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Destinations, Dreams and Dogs - International adventure with a fast-track family (& dogs) of Old World values, adopting the Russian-Italian-American good life on the go…!

What’s Your Child’s Future Look Like?

IMG_1304As adoptive parents, some of our kids have issues that have nothing to do with us.  While liberating in a sense (for us), for them, it could spell disaster:  poor executive function, nonexistent social skills and cues, problems with impulse control, reading comprehension that’s not even on the Richter scale.

On the other hand, most of the adoptive parents are college-educated, leaders of industry, or highly-respected in their community.  How do we come to grips with the idea that our children may be living with us, or in a group home, for the rest of their lives?

Our second son has struggles.  Already, he has achieved amazing things compared with what the “specialists” in IMG_1305Russia predicted.  He is somewhat “slow”, for want of a better word, when it comes to academics.  No, not delayed necessarily, but slow.  Slow to grasp, slow to comprehend, slow to see the big picture.  Mathematically, he does very well with any basic function, though the higher forms of math are challenging, too.  But he plods along.

Part of it is laziness, or maybe that’s the masquerading cover-up.  Anytime something becomes too hard, he would rather not even try.  He has a need to be the best, even if it’s in something that others may consider infantile.

So when it was Pasha’s birthday last November, I bought him sketching pads, pencils, and a calligraphy set.  But he’s been too busy to play around with them, despite our encouragement that he has a certain artistic flair.  As in IMG_1306anything else, he would need to apply himself, or give it a little practice.

And that’s asking too much.

At last, he pulled out the sketch pad and a sketch book with examples of animals.  Rather than go through the steps of the head, the body, the legs, etc., he glanced at the end result and drew it freehand.  This is a teen that we sent to a few “art” classes where they worked in a variety of media, however, those were more like classes where they thought about mismatched colors, and dimensions, and new ways of approaching standard themes.

I wanted them to work with him to draw flowers in a vase, or a head with semi-normal facial features.  But no, we IMG_1307got creative writing with paint brushes.

So Pasha has had no real training beyond looking at sketches and then taking pencil to paper.  No tracing.  These are his first, very first, attempts he knocked out in no time, while we were traveling in a bumpy car.

I think they’re pretty good.  No, in my opinion, they’re really great.  Suddenly, I feel like there may be hope for his future and that makes me happy.  I pray that he continue with it, and practice his craft, and have it become a daily passion and joy.

What do you foresee for your child?

 

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10 Comments : Leave a Reply

  1. avatar hoonew says:

    Wow! These are great!

  2. avatar ap says:

    Wow! WOW. These children just never cease to amaze us. Now if only we could get them to see what we see …..

  3. avatar Connie says:

    Holy cow these are good! He should definitely be encouraged as much as possible to draw or sketch. Pasha is definitely gifted in art and there are plenty of careers for people with this talent.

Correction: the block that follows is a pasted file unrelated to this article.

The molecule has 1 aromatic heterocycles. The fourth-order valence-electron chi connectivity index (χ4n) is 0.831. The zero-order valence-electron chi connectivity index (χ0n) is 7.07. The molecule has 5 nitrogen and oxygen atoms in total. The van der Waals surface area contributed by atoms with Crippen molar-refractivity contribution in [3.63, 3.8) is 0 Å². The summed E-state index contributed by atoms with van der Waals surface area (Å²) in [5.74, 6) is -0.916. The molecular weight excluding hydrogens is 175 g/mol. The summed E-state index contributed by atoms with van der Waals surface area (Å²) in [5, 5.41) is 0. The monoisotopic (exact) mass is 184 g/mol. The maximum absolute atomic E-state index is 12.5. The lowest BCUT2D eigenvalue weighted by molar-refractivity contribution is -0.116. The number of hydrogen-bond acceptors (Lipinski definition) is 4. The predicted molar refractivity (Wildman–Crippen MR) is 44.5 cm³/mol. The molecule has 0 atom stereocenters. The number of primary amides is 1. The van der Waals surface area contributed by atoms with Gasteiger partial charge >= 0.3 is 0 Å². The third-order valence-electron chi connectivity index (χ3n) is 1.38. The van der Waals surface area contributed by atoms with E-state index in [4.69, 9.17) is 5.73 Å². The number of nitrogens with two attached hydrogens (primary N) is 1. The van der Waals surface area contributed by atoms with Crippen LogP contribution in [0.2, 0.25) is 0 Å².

You asked what we foresee in our children. No problems for my oldest she will most likely be a teacher, but my younger, who seems very much like Pasha, is dyslexic. For a long time, I worried myself silly about her future and only recently found a couple videos on youtube that made me calm down. I no longer expect good grades, but I expect her to try. She doesn’t learn the same way as other kids and I have to work with her more than I ever did with her sister. However, there is good news; most of the books on dyslexia say that people with dyslexia have a talent or at least something that they can do very well. So I’m trying to help her find her talent and I hope it’s something she can make into a career.

    • avatar admin says:

      Thanks, Connie. These are absolutely his first attempts, so I think it does show talent. I told him I want him to do two sketches per day (each take about 15 min. each). Since we’re on a mini-break this week, that’s definitely helping him not feel under pressure to do his homework that tends to take a long time. Maybe we’ll show them to a graphic artist friend of mine, so he can hear from an outsider that he should develop his talent…. 🙂

      That is so wonderful that you can see your daughters as individuals and encourage what they have to bring to the table. I’ve heard some pretty amazing stories about people with dyslexia. I hear you about getting info that helps you to calm down, lol! BTDT.

  4. avatar Winnie says:

    Wow those are REALLY good. I went to high school with a kid that was pretty talented – honestly not as good as Pasha in his teens and he’d had all the advantages available in the area (given that wasn’t much where we lived). The guy now works as a graphic designer and has some stuff in a few galleries. Frankly I’m jealous because I can’t even draw a stick figure properly.

    • avatar admin says:

      You and me both, Winnie! We showed the sketches to an artist-friend and she looked through his little book and made some pretty nice comments. She used to interview college grads and go through their portfolios and said this was really something for first attempts. She told him over and over how well his brain was working to be able to transfer what he sees before him and put it down on paper. He was beaming!

  5. avatar Cubby says:

    Just look at what Pasha can do!!! What an artist he is! I am so happy for his great artistic talent.

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